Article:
Is Pakistan’s political transition in danger of succumbing to its economic woes? That’s a question increasingly making the rounds among the country’s businessmen as pro-democracy activists look towards the first-ever transfer of power from one civilian administration to another without at least some military involvement.
Almost two weeks have passed since prime minister Mir Hazar Khan Khoso took charge to oversee parliamentary elections due on May 11. While he has named a 14-member cabinet, Khoso still does not have a finance minister.
On Tuesday (April 2), Mushtaq Khan, a respected economist presently at the central bank, was summoned to the oath-taking ceremony at president Asif Ali Zardari’s official mansion in Islamabad. He was expected to be named finance minister.
However, his name among the incoming ministers was removed at the last minute on a technicality. A senior government official abruptly told Khan he was not eligible for the post as long as he continued to serve at the central bank. Given that the transition is due to take place in less than five weeks, Khan reportedly refused to quit the central bank and has resumed his duties at the institution.
But there is a more sinister dimension to the saga. Beyondbrics has been told by a senior finance ministry official, that the rulers in Islamabad feared Khan would instantly get down to brutally cutting expenditures promised for the next few months.
Pakistan’s fiscal deficit for the July 2012-June 2013 financial year is in danger of soaring far ahead of the target of 5 per cent of GDP and edging over nine per cent – a level that would alarm almost any central bank official.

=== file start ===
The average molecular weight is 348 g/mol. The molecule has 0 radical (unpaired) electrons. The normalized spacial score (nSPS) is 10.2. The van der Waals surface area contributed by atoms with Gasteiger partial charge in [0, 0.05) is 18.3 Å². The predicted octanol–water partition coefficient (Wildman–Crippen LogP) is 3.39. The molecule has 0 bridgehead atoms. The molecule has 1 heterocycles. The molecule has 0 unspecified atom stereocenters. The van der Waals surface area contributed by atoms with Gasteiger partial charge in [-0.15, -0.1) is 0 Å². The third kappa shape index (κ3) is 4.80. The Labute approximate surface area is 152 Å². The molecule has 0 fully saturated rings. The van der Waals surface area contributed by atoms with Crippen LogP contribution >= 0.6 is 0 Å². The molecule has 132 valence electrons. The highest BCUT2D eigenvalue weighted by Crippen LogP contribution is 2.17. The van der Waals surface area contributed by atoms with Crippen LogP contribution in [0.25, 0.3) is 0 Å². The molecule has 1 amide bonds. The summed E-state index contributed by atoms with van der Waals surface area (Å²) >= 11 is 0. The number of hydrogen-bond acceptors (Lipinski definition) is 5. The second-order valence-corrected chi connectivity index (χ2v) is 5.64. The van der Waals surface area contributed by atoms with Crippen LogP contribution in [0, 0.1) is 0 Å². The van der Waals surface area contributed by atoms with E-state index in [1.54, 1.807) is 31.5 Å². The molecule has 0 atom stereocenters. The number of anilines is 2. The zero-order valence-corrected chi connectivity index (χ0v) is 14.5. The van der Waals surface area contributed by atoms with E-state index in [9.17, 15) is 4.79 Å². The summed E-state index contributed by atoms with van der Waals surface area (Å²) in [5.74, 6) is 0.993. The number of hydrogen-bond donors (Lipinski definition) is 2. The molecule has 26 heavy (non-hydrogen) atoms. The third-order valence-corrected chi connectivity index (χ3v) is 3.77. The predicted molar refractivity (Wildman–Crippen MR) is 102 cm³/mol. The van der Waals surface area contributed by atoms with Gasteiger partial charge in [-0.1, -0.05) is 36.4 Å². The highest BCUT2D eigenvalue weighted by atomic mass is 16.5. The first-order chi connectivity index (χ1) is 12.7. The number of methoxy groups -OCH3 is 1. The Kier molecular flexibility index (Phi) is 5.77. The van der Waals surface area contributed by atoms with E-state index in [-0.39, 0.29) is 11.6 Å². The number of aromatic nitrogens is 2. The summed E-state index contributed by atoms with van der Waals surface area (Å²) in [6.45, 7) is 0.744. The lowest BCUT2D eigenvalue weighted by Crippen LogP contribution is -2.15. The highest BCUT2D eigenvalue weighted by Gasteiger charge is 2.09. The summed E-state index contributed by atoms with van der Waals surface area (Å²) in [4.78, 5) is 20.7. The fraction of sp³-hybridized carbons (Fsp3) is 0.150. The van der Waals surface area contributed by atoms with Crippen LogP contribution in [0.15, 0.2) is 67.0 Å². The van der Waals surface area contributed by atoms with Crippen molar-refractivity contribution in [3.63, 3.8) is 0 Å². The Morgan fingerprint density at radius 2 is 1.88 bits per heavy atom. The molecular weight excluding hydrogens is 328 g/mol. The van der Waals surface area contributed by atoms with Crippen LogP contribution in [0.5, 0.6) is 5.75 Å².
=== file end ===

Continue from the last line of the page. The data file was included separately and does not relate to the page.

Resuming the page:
The economy is growing but modestly given Pakistan’s crying need for faster development – GDP grew 3.7 per cent in the 2011-12 financial year and the government target for the current year is 4.3 per cent. Meanwhile, the inflation target is 9.5 per cent, down from last year’s 11 per cent.
The current account deficit is not huge – at $4.6bn or 2 per cent of GDP for 2011-12. But some economists warn that the central bank’s modest foreign reserves of approximately $7bn – sufficient to cover just two months of imports – are beginning to look uncomfortably low. If Pakistan fails to rein in its profligate public spending, a much-needed IMF loan programme will likely not happen.
The soaring fiscal deficit, which according to one western economist is the “mother of all evils that surround Pakistan”, is reportedly driven by allocations to populist schemes.
In an election year, tough cuts to politically-driven expenditure would hit support from ordinary voters to key political groupings, notably the Pakistan People’s Party (PPP) of president Asif Ali Zardari.
“Pakistani politicians would much rather risk wrecking the country’s meagre finances than risk unpopularity through prudent financial policies” adds the western economist. It is difficult to tell exactly how and when the last seat on the cabinet’s high table will be filled. But the fiasco surrounding Khan says much about the top echelons of Pakistan’s political structure and their refusal to reform the economy, notwithstanding the political transition.
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